• Take pieces two and three and cut off one end of each at an angle like the end of a ribbon – attach the other ends to the bottom of piece one to make the tails of the bow. Bend the tails slightly to give movement. Use edible glue or water to join the pieces together.
    • Cut a small strip from piece four and use this to make the centre of the bow using edible glue or water to attach it.
    • Place the bow on the wreath. This is now the bottom of the wreath.
    • Use the remainder of piece four and any other left over red fondant to make holly berries. Attach them around the wreath in groups of 1, 2 or 3.
  • Wreath cake 3Mix white water icing adding a teaspoon of water at a time until the icing will hold it’s shape when piped with a writing nozzle.
    • Leaving space for your ribbon at the bottom pipe 4 rows of dots around the side of the cake.
    • Pipe the top two rows together in a zig zag pattern.
    • Pipe the third row between the dots of the second row and below the dots from the 1st row so that a diamond pattern begins to appear.
    • Pipe the fourth row between the dots of the third row and below the dots of the second row to complete the diamond pattern.
  • Either mix up a batch or red water icing that will hold it’s shape when piped with a writing nozzle or colour any remaining white water icing red and replace in a clean piping bag.
    • use a straight edge to very faintly mark two lines for the letters to follow above the bow.
    • Pipe Christmas Wishes in the middle of the cake
  • Attach the ribbon around the bottom of the cake – if you use ins be sure to remove them before serving.

 

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Christmas Cranberry Wreath Bread with Baked Camembert and Cranberry Sauce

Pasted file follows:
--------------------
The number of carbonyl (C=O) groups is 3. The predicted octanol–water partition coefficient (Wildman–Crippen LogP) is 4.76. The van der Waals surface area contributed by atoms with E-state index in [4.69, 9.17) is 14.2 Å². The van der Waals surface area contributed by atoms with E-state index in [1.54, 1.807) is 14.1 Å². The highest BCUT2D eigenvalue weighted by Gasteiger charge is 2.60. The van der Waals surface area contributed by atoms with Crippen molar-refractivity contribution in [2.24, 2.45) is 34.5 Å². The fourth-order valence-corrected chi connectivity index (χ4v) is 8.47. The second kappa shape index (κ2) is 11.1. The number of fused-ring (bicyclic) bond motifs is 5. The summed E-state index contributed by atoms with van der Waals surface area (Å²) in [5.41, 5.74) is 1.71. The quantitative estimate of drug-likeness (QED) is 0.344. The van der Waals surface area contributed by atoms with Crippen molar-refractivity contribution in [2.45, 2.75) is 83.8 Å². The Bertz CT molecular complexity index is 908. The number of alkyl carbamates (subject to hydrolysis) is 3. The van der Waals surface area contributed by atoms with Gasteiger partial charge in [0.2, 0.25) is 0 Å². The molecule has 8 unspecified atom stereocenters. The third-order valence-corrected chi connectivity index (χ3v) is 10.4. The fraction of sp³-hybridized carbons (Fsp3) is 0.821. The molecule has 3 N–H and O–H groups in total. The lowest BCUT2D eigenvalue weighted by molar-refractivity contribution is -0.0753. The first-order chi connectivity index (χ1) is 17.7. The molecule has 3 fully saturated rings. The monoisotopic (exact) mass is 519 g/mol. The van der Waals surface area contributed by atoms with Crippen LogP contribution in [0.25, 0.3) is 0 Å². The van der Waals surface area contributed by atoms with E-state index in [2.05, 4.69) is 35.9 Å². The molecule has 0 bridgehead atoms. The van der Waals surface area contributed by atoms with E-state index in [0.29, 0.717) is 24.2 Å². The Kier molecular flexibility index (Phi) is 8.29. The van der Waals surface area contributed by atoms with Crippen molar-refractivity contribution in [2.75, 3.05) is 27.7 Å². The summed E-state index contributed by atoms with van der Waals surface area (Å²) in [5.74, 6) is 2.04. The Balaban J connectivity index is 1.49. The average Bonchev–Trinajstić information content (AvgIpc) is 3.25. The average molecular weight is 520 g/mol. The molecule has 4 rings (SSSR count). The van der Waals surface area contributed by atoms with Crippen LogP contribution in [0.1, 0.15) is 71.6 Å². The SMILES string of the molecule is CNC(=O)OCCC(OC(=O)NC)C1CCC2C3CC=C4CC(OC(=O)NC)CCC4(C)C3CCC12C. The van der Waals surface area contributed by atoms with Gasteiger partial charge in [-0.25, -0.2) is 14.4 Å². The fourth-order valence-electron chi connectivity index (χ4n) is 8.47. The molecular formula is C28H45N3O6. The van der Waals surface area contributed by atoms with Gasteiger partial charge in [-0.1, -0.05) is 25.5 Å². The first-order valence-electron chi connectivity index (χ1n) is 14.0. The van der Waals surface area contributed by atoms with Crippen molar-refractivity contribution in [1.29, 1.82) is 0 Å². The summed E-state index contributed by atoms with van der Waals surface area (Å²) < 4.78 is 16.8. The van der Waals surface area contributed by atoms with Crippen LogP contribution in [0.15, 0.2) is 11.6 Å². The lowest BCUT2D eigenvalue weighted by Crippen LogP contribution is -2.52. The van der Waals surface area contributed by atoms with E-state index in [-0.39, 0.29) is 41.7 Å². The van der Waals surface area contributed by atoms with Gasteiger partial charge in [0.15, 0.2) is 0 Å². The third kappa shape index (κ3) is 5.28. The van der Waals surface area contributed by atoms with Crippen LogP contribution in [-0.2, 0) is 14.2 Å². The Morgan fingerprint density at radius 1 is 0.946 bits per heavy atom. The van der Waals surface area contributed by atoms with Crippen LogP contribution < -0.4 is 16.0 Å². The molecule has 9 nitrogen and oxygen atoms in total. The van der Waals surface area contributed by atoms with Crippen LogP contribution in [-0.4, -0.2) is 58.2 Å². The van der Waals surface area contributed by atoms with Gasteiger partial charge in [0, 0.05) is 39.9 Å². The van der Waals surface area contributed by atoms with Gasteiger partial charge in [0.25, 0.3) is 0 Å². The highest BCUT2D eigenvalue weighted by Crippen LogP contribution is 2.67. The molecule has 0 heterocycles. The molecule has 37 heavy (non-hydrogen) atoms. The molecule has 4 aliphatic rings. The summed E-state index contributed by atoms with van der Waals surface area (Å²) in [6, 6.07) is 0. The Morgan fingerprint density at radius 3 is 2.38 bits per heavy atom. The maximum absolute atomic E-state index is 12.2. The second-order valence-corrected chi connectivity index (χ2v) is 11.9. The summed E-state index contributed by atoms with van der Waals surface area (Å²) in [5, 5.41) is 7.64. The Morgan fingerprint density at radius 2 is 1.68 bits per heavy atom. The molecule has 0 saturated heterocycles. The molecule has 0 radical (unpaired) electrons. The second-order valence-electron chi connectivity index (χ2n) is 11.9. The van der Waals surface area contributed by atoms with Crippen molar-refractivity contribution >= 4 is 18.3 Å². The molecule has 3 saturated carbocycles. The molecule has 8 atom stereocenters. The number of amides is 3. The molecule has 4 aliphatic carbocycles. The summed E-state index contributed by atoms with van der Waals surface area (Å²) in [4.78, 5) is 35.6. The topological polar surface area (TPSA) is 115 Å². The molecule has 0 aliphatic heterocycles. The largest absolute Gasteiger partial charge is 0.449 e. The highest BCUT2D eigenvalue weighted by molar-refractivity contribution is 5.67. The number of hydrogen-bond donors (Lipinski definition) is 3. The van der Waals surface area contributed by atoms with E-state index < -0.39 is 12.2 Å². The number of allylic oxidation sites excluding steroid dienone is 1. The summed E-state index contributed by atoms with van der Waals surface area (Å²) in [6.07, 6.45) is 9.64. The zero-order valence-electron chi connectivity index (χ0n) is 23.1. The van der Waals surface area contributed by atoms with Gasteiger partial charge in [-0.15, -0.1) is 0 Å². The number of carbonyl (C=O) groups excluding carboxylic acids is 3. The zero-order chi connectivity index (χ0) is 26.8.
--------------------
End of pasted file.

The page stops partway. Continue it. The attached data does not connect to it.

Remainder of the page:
wreath bread 2I love making festive food and this is an idea I came up with based on a starter we used to have in our favorite restaurant before they changed the menu. The cranberry studded loaf has a jeweled look that’s perfect for a Christmas table and the hot cheese and warm bread are a perfect combination for cold winter nights. This is great as a starter for a dinner party, a casual supper or  buffet table. We chose to eat the bread while it was still warm but there’s no reason you couldn’t make it ahead of time. The cranberry sauce is also made in advance – in fact the sauce we had last night was from a freshly opened jar that I bottled last Christmas. I always make too much sauce for Christmas dinner so by bottling in sterile jars straight out of the dishwasher I get gorgeous cranberry sauce that keeps really well.

The plaiting in the bread was inspired by my attempt yesterday to do a fishtail braid in my daughter’s hair. I’d never done one before and had to watch a YouTube tutorial to see how it was done but it looked pretty simple so I thought it would look nice in the wreath bread I’d been planning. If you don’t have time simply twist the loaf to make a spiral and form into a circle but otherwise have a go – as long as you keep the strands separate from each  other it’s pretty straight forward.

To make the cranberry sauce:

You will need some (3 / 4) empty jam jars to pot the sauce in. They need to be completely sterile when the sauce is put in and them sealed immediately. The easiest way to sterilise the jam jars and lids is to wash them in the dishwasher. The heat from drying them in the dishwasher will also sterilise them. Simply time your sauce to be ready as your dishwasher finishes so that they are hot and sterile – be careful taking the jars out as they will be hot. (You can also sterilise in an oven if you don’t have a dishwasher).

wreath bread 3300g Fresh Cranberries

200g Castor Sugar

45ml Cointreau

50ml Orange juice

25ml water

  • Place all the ingredients in a small pan and stir until the sugar has dissolved into the liquid.
  • Cook on a medium heat until the cranberries are bursting and the sauce is a beautiful red colour.